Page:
All Nonfiction Bullying Books Academic Author Interviews Celebrity interviews College Articles College Essays Educator of the Year Heroes Interviews Memoir Personal Experience Sports Travel & CultureAll Opinions Bullying Current Events / Politics Discrimination Drugs / Alcohol / Smoking Entertainment / Celebrities Environment Love / Relationships Movies / Music / TV Pop Culture / Trends School / College Social Issues / Civics Spirituality / Religion Sports / Hobbies
- Summer Guide
- College Guide
- Author Interviews
- Celebrity interviews
- College Articles
- College Essays
- Educator of the Year
- Personal Experience
- Travel & Culture
- Current Events / Politics
- Drugs / Alcohol / Smoking
- Entertainment / Celebrities
- Love / Relationships
- Movies / Music / TV
- Pop Culture / Trends
- School / College
- Social Issues / Civics
- Spirituality / Religion
- Sports / Hobbies
- Community Service
- Letters to the Editor
- Pride & Prejudice
- What Matters
Easy to Manipulate
The rain came from nowhere. One second Jenna and I had been swimming in the cold water of Lake Superior. The next, we were hustling to throw our clothes on over our swimsuits as the clouds released their downpour. We ran half a mile across the bridge and through the streets until we reached the store fronts.
I hike my shorts up as we sprint the last few yards. A dark man with a receding hairline sees us flying towards him; he holds open the door as we skid to a halt inside the store. “Wrong time to be caught outside, huh?” he says, raising an eyebrow at the two of us.
“Yeah,” I say, chuckling under my breath, as I readjust my shirt in attempt to cover myself better now that we were out of the rain.
Jenna taps my shoulder and nods to the door at the back of the store. I turn to give the man one last fleeting glance, but he has disappeared. My guess is to some other store since this one seems to sell little more than key chains, and how long can it take to shop for key chains? I shrug and follow Jen through the door and up the cement stone steps to the skywalk.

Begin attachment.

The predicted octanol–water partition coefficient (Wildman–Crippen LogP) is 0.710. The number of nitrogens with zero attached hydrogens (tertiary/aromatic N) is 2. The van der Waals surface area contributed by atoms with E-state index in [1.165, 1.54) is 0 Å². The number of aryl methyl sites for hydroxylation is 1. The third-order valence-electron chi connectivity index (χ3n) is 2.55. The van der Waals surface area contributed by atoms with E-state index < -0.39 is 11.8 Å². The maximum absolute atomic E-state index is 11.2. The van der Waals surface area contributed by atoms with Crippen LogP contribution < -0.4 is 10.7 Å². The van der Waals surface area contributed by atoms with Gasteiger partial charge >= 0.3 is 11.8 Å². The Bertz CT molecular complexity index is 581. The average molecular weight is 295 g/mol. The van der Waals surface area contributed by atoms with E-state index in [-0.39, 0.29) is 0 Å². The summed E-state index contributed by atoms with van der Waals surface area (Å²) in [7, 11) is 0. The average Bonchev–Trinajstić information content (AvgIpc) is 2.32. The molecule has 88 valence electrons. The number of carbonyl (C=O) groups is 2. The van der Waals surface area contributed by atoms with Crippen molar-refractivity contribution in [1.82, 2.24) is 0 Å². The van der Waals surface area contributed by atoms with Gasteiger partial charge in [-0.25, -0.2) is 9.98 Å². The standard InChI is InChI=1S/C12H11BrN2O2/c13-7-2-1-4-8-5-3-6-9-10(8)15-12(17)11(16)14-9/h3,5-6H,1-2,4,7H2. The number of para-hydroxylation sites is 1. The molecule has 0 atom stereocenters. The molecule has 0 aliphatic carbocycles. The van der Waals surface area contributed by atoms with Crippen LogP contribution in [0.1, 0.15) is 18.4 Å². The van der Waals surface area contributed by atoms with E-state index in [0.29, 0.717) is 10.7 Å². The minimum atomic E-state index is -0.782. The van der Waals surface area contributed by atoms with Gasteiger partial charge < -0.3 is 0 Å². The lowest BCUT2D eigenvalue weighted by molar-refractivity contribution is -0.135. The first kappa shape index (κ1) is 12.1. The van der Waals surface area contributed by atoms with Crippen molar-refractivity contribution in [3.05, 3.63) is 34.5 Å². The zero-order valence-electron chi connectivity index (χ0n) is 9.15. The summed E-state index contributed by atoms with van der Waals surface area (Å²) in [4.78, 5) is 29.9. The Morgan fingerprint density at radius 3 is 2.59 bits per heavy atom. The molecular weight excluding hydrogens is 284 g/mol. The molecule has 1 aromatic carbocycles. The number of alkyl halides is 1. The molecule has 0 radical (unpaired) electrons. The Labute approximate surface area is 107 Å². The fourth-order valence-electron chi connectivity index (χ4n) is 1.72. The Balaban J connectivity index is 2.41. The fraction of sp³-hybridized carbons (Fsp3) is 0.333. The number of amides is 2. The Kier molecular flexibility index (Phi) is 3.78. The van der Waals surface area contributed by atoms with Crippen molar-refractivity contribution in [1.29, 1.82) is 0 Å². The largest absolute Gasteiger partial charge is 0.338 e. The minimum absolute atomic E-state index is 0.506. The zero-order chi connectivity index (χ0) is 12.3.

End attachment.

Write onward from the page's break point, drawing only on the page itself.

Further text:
Instantly becoming insecure at the sight of so many people, I hunch my shoulders over in attempt to make myself disappear. It’s one thing to look the way Jen and I do around a few others, but it’s different when surrounded by hoards of strangers. It doesn’t help that as soon as people see us they side step away and stare the two of us down until we’re out of their line of sight. It’s like they’ve never seen two wet girls before. I grab my shorts and twist the waist band around my one finger so that they stop sliding off.
Jen quickens her pace, either feeling my discomfort or trying to escape her own; whatever it is, I gladly keep up with her. Soon we reach a T in the hall; I point to the right, because I can’t hear any voices coming from that direction.
Jen shakes her head. “Isn’t the house that way?” she says, pointing toward the left.
“Yeah, but it’s not like we’re going to go the last two miles to the house when it’s raining this hard.” I pause. “The skywalk only gets us so close to the house.”
“All right,” she says, shrugging and heading off to the right.
Sure enough, we pass no one in this hall, and so it continues. We either reach a T or a place where a separate hallway branches off of the one we’re already walking on. One of us will point the way that seems more appealing to us, and that’s the way we go. This carries on for close to an hour. Occasionally we pass something worthy of note including a copper stair case with engravings all along the sides, a pile of smelly blankets that look as though someone may be sleeping there at night, but for the most part there is little to note as we go. Still, we come across no one, this most likely should make me a little wary of our surroundings but as far as I’m concerned; the less people, the better.